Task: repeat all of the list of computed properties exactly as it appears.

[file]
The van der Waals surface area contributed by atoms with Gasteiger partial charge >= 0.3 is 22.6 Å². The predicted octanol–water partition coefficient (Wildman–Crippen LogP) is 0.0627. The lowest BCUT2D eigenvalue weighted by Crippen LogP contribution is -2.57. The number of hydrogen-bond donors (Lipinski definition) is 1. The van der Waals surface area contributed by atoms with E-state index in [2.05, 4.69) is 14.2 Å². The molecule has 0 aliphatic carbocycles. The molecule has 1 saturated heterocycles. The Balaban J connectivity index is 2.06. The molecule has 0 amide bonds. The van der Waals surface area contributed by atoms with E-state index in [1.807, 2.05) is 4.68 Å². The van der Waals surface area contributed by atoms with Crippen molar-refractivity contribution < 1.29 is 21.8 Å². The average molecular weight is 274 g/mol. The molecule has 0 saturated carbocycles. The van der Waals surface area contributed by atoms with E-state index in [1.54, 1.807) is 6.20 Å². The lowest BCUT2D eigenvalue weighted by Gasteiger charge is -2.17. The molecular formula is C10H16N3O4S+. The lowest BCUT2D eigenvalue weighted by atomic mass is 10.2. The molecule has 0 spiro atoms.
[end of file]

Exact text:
The van der Waals surface area contributed by atoms with Gasteiger partial charge >= 0.3 is 22.6 Å². The predicted octanol–water partition coefficient (Wildman–Crippen LogP) is 0.0627. The lowest BCUT2D eigenvalue weighted by Crippen LogP contribution is -2.57. The number of hydrogen-bond donors (Lipinski definition) is 1. The van der Waals surface area contributed by atoms with E-state index in [2.05, 4.69) is 14.2 Å². The molecule has 0 aliphatic carbocycles. The molecule has 1 saturated heterocycles. The Balaban J connectivity index is 2.06. The molecule has 0 amide bonds. The van der Waals surface area contributed by atoms with E-state index in [1.807, 2.05) is 4.68 Å². The van der Waals surface area contributed by atoms with Crippen molar-refractivity contribution < 1.29 is 21.8 Å². The average molecular weight is 274 g/mol. The molecule has 0 saturated carbocycles. The van der Waals surface area contributed by atoms with E-state index in [1.54, 1.807) is 6.20 Å². The lowest BCUT2D eigenvalue weighted by Gasteiger charge is -2.17. The molecular formula is C10H16N3O4S+. The lowest BCUT2D eigenvalue weighted by atomic mass is 10.2. The molecule has 0 spiro atoms.